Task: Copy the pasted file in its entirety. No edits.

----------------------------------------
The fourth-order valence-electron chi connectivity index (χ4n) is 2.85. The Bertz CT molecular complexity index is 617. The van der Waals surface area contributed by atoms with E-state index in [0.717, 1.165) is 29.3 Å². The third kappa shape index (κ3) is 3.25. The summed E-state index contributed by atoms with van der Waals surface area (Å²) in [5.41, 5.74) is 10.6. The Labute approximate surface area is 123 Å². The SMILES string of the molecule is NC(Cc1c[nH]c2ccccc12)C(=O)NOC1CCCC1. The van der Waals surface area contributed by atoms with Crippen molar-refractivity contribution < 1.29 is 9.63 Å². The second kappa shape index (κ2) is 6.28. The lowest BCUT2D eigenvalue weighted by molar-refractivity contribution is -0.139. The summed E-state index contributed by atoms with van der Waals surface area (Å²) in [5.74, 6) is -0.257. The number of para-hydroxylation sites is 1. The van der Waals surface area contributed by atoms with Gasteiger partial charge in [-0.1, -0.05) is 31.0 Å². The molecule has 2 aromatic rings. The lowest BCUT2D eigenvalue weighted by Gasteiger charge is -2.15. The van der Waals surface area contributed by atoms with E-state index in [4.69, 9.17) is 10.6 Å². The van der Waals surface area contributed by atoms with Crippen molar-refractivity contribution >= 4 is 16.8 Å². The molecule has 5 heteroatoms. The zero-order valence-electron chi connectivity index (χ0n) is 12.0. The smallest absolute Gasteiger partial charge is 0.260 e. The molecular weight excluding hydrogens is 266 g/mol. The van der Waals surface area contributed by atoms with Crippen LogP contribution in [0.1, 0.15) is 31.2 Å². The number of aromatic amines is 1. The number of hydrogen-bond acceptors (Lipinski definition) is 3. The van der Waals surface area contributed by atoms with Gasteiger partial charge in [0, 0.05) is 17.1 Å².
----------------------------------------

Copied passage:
The fourth-order valence-electron chi connectivity index (χ4n) is 2.85. The Bertz CT molecular complexity index is 617. The van der Waals surface area contributed by atoms with E-state index in [0.717, 1.165) is 29.3 Å². The third kappa shape index (κ3) is 3.25. The summed E-state index contributed by atoms with van der Waals surface area (Å²) in [5.41, 5.74) is 10.6. The Labute approximate surface area is 123 Å². The SMILES string of the molecule is NC(Cc1c[nH]c2ccccc12)C(=O)NOC1CCCC1. The van der Waals surface area contributed by atoms with Crippen molar-refractivity contribution < 1.29 is 9.63 Å². The second kappa shape index (κ2) is 6.28. The lowest BCUT2D eigenvalue weighted by molar-refractivity contribution is -0.139. The summed E-state index contributed by atoms with van der Waals surface area (Å²) in [5.74, 6) is -0.257. The number of para-hydroxylation sites is 1. The van der Waals surface area contributed by atoms with Gasteiger partial charge in [-0.1, -0.05) is 31.0 Å². The molecule has 2 aromatic rings. The lowest BCUT2D eigenvalue weighted by Gasteiger charge is -2.15. The van der Waals surface area contributed by atoms with E-state index in [4.69, 9.17) is 10.6 Å². The van der Waals surface area contributed by atoms with Crippen molar-refractivity contribution >= 4 is 16.8 Å². The molecule has 5 heteroatoms. The zero-order valence-electron chi connectivity index (χ0n) is 12.0. The smallest absolute Gasteiger partial charge is 0.260 e. The molecular weight excluding hydrogens is 266 g/mol. The van der Waals surface area contributed by atoms with Crippen LogP contribution in [0.1, 0.15) is 31.2 Å². The number of aromatic amines is 1. The number of hydrogen-bond acceptors (Lipinski definition) is 3. The van der Waals surface area contributed by atoms with Gasteiger partial charge in [0, 0.05) is 17.1 Å².